Im a realtor and the areas you mention are my "backyard". The 4 Boone County areas of Florence, Burlington, Hebron, and Union are, for all practical purposes like the other reply mentioned, are one area. Invariably when I am showing homes to newcomers, we end up seeing homes in all four as essentially they are contiguous to each other. Geographicaly, we're only talking about an area that is 16 miles long (about 4 exits worth on the expressway to put it another way) by 8 miles wide as far as the main built area. The only place I can say that has a unique or charming identity is downtown Burlington, but to refer to it as a downtown is rather misleading. Its just 2 traffic lights with the court house and some older buildings. So, I guess the point I am making is that as far as living choices, well, you don't have to narrow them down at all. You can easily check them all out.

As far as close knit neighborhoods, well, like most newly developed areas as Boone County is, for the most part our "neighborhoods" are the branded, single family home communities that the developers built and defined for us. If asked where they live within Boone County, people are just as likely to reply with the name of their builder built community such as "Hempsteade" or "Peach Grove" or "Oak Brook" as they are to say "Florence, Hebron, Burlington". So which of these communities is close knit? Well, that is something I think that would be hard to check on as that is a social thing and I know from experience that you could find that one or two streets within a certain community that everyone knows each other while a couple of streets over they are complete strangers. I think that this is more a function of they're being more households on the street with children in them as the parents will tend to meet,mingle, and become friends thru their kids playing with each other, having the same teacher at school, kids being on the same soccer team, etc. Basically when my clients mention something along the lines you mentioned, we do the old "Playset" test. We look at how many neighbors have jungle gyms or playsets in their backyard and that gives you an idea of how many households are ones with children. In one case, we borrowed the school directory from a friend and then did a kind of reverse search, going thru it page by page and tallying up how many families with school age children lived on the street of the house they were interested in. Turned out to be what they hoped for.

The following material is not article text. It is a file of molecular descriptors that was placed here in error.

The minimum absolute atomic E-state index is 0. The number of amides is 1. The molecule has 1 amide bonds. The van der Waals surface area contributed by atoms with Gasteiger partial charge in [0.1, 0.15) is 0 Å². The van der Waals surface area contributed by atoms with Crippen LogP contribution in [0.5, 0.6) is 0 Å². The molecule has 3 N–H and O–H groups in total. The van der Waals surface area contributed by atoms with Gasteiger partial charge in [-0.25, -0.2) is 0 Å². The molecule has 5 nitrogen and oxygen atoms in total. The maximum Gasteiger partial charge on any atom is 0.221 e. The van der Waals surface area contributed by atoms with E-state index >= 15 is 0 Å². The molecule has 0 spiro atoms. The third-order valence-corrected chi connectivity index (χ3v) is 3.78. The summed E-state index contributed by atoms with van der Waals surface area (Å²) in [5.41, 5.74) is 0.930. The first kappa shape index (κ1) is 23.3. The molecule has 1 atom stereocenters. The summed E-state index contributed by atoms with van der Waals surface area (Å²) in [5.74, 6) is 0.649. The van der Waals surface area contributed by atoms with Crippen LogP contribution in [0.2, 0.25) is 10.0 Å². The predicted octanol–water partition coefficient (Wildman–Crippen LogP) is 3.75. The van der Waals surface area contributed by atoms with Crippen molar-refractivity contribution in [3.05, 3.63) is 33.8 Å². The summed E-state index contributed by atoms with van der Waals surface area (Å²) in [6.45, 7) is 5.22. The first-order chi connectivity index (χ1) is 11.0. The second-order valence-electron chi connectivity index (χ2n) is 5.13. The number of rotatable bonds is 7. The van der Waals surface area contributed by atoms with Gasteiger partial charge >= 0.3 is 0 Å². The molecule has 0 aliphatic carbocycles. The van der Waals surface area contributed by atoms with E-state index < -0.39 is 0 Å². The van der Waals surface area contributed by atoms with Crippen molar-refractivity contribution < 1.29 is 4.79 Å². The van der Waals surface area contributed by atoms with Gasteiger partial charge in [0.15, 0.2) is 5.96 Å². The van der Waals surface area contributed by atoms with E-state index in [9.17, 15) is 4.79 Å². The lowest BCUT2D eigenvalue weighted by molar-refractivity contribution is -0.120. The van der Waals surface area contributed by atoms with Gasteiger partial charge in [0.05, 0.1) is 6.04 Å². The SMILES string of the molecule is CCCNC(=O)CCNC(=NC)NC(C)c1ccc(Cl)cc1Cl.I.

Well, I could go on and on about schools, convenience, etc and didn't mention Independence (not a big fan of) but for now but I hope this kind of helps you in your thinking.
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Old 10-25-2007, 08:32 AM
 
156 posts, read 569,910 times
Reputation: 52
STX hits it on the head... check out Cincy and make sure you like the town if you are moving to these areas b/c they are all a part of it... that not to say the boone county isn't great.... of the 'hoods you mentioned, Florence is the most "suburban" probably, but also sweet (home to Turfway Park if you lake horse racing), with the "strip mall" kind of feel